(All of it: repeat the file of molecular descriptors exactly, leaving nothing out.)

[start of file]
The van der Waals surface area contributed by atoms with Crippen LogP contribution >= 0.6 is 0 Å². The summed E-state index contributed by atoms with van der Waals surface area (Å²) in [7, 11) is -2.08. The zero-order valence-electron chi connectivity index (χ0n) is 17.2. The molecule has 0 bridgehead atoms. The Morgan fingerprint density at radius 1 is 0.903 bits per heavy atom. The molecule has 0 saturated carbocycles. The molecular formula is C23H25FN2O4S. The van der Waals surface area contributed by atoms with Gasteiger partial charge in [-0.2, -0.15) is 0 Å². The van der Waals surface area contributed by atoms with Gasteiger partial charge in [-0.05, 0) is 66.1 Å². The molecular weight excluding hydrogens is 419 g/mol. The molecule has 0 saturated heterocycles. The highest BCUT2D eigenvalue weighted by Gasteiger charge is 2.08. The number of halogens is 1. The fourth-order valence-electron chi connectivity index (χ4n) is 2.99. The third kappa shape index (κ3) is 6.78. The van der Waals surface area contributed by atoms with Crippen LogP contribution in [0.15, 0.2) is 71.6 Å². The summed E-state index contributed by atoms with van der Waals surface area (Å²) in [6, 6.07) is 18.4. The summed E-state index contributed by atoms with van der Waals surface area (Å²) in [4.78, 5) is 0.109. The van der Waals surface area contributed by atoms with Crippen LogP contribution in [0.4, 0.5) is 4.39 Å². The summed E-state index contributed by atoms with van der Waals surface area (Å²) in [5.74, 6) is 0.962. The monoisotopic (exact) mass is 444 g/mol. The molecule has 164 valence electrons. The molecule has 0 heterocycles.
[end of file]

The van der Waals surface area contributed by atoms with Crippen LogP contribution >= 0.6 is 0 Å². The summed E-state index contributed by atoms with van der Waals surface area (Å²) in [7, 11) is -2.08. The zero-order valence-electron chi connectivity index (χ0n) is 17.2. The molecule has 0 bridgehead atoms. The Morgan fingerprint density at radius 1 is 0.903 bits per heavy atom. The molecule has 0 saturated carbocycles. The molecular formula is C23H25FN2O4S. The van der Waals surface area contributed by atoms with Gasteiger partial charge in [-0.2, -0.15) is 0 Å². The van der Waals surface area contributed by atoms with Gasteiger partial charge in [-0.05, 0) is 66.1 Å². The molecular weight excluding hydrogens is 419 g/mol. The molecule has 0 saturated heterocycles. The highest BCUT2D eigenvalue weighted by Gasteiger charge is 2.08. The number of halogens is 1. The fourth-order valence-electron chi connectivity index (χ4n) is 2.99. The third kappa shape index (κ3) is 6.78. The van der Waals surface area contributed by atoms with Crippen LogP contribution in [0.15, 0.2) is 71.6 Å². The summed E-state index contributed by atoms with van der Waals surface area (Å²) in [6, 6.07) is 18.4. The summed E-state index contributed by atoms with van der Waals surface area (Å²) in [4.78, 5) is 0.109. The van der Waals surface area contributed by atoms with Crippen LogP contribution in [0.4, 0.5) is 4.39 Å². The summed E-state index contributed by atoms with van der Waals surface area (Å²) in [5.74, 6) is 0.962. The monoisotopic (exact) mass is 444 g/mol. The molecule has 164 valence electrons. The molecule has 0 heterocycles.